The primary sources for the Early California Population Project are the baptism, marriage, and burial registers produced by the Franciscans of Spanish and Mexican California. Much like parish priests in Europe, missionaries in California were required to keep records for all Native people affiliated with the missions and for the region's Spanish and Mexican population, all of whom were at least nominally Catholic. Thus, whenever the missionaries in California baptized an individual, they, to the best of their abilities, recorded that individual's birthplace, age, parents, marital status, children, siblings, godparents, Spanish name, and any other information they deemed unique or relevant. They also assigned that individual baptism record a unique number. Similarly, when they married or buried an individual, they assigned that individual’s marriage or burial record a unique number, and in these records they nearly always recorded the individual’s Spanish name, age, marital status, place of baptism, family relations, and, if known, baptism record number. Because the separate baptism, marriage, and burial registers for all of California’s twenty-one missions are largely complete, consistently thorough, and in many ways cross-referenced, records from different missions and registers can be linked and sorted by individual. The California mission registers, therefore, contain the information necessary to reconstruct not only the individual life histories of the tens of thousands of Natives and settlers who lived in Alta California but the divergent population dynamics of these groups.

In nearly all instances, ECPP staff did not work directly with original manuscripts but rather with microfilm copies of the originals. Some of this microfilm is part of the Huntington Library’s microfilm collection, but much of it was borrowed from institutions across the state. The Santa Barbara Mission Archive-Library was particularly generous in sharing its microfilm. The University of Santa Clara provided film for Mission Santa Clara, and the Archive of the Archdiocese of San Francisco permitted the ECPP to use microfilm copies of records from many of the missions of northern California. Finally, the Archival Center of the Archdiocese of Los Angeles provided a copy of various records for Mission San Fernando.

No other region of colonial America that became part of the United States has a database of such an extensive set of vital records. The database encompasses records from all twenty-one of the California missions, in addition to the Los Angeles Plaza Church (1826-1848) and the Santa Barbara Presidio (1782-1848). There are a few notable gaps in the documentary record. All sacramental records from Mission San Luis Rey are missing, but the project used the mission’s padrón (a form of a household census) to reconstruct some of the mission’s population. The burial records for Mission Soledad are lost. There are also major gaps in baptisms at Mission San Gabriel, and at San Diego there is a sixteen-year gap in burials after 1831. With these exceptions there are no major gaps in the missions’ sacramental records. Nevertheless, each mission has its own idiosyncrasies, and these are discussed in various mission memos that can be accessed via hyperlinks on the Tips tab.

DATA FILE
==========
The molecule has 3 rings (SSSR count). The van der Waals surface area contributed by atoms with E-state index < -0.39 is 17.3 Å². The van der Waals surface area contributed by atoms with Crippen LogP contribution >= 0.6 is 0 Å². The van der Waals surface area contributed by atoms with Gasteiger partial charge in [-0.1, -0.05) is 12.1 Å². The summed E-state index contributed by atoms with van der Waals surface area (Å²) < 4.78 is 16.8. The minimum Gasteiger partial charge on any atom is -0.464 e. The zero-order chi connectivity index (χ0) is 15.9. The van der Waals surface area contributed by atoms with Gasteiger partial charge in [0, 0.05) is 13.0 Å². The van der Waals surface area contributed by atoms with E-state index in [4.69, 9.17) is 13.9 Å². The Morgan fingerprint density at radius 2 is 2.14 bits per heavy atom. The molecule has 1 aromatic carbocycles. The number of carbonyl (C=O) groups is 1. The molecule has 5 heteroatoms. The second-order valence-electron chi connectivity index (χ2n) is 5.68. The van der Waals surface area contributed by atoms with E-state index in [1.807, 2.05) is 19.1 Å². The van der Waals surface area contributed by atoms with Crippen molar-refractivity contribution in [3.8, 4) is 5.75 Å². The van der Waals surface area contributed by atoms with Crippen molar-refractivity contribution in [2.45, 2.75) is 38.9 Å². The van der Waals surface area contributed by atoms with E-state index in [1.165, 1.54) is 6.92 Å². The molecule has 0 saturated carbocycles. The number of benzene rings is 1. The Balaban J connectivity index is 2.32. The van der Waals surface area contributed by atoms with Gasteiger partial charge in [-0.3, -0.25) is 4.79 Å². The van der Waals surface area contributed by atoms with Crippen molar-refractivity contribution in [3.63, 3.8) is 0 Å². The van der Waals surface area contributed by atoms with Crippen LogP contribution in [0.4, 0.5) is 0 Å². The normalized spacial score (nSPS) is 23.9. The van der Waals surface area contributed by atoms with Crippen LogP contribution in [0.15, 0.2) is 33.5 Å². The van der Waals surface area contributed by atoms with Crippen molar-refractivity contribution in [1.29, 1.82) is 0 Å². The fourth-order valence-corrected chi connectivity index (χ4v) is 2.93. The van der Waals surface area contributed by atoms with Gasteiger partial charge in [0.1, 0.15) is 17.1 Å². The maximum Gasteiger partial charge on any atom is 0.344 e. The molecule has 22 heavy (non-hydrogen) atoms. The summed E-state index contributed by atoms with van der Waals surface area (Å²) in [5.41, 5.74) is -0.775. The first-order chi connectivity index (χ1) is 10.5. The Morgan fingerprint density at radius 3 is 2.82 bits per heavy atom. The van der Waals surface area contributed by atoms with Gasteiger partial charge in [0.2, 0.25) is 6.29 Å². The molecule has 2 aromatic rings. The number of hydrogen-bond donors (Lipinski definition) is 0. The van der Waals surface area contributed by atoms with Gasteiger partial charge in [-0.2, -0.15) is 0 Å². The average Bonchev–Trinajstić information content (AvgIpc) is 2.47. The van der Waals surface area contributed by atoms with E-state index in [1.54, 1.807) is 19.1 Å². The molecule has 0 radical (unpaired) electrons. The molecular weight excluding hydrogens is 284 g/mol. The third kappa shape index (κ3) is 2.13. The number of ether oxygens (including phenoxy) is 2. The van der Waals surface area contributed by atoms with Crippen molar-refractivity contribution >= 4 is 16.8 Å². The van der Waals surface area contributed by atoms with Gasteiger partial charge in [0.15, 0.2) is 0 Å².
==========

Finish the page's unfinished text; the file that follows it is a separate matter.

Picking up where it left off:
Beyond the primary goal of transcribing information from the original records to the database, a secondary goal of the project has been to link together the dispersed baptism, marriage, and burial records of individuals to facilitate data retrieval and the creation of histories of individuals and families. It is in the area of record linkage that the ECPP staff have moved well beyond a simple transcription of the original registers. Complicating the linking of records was the fact that the Franciscans tended to use only first names when they identified Natives in the mission records. (For soldiers and settlers, the missionaries always listed both given and family names.) Fortunately, though, the Franciscans also included in their records many other bits of identifying information that permitted project staff to link burial records to baptism records, marriage records to baptism records, and children’s’ baptism records to their parents’ baptism and marriage records. As of 2022, 91% of 71,360 death records have been linked to the deceased’s baptismal record, 72% of 65,170 baptism records that list information on a Spanish-named mother have been linked to the mother’s baptismal record, 65% of 65,015 baptism records that list information on a Spanish-named father have been linked to the father’s baptismal record (65%), and 90% of 27,985 marriage records have been linked to the bride’s baptism record and 89% have been linked to the groom’s baptism record.

Record links are the result of decisions that may not be apparent to ECPP users. Therefore, we have devoted a separate field to the explanation of how each link was made. We have thirty-nine different ways the link can be established. In addition, in cases where the link was made based on very scant information, we have designated the link with an asterisk. Users who believe they have found an incorrect record linkage in the ECPP database, should notify the project staff at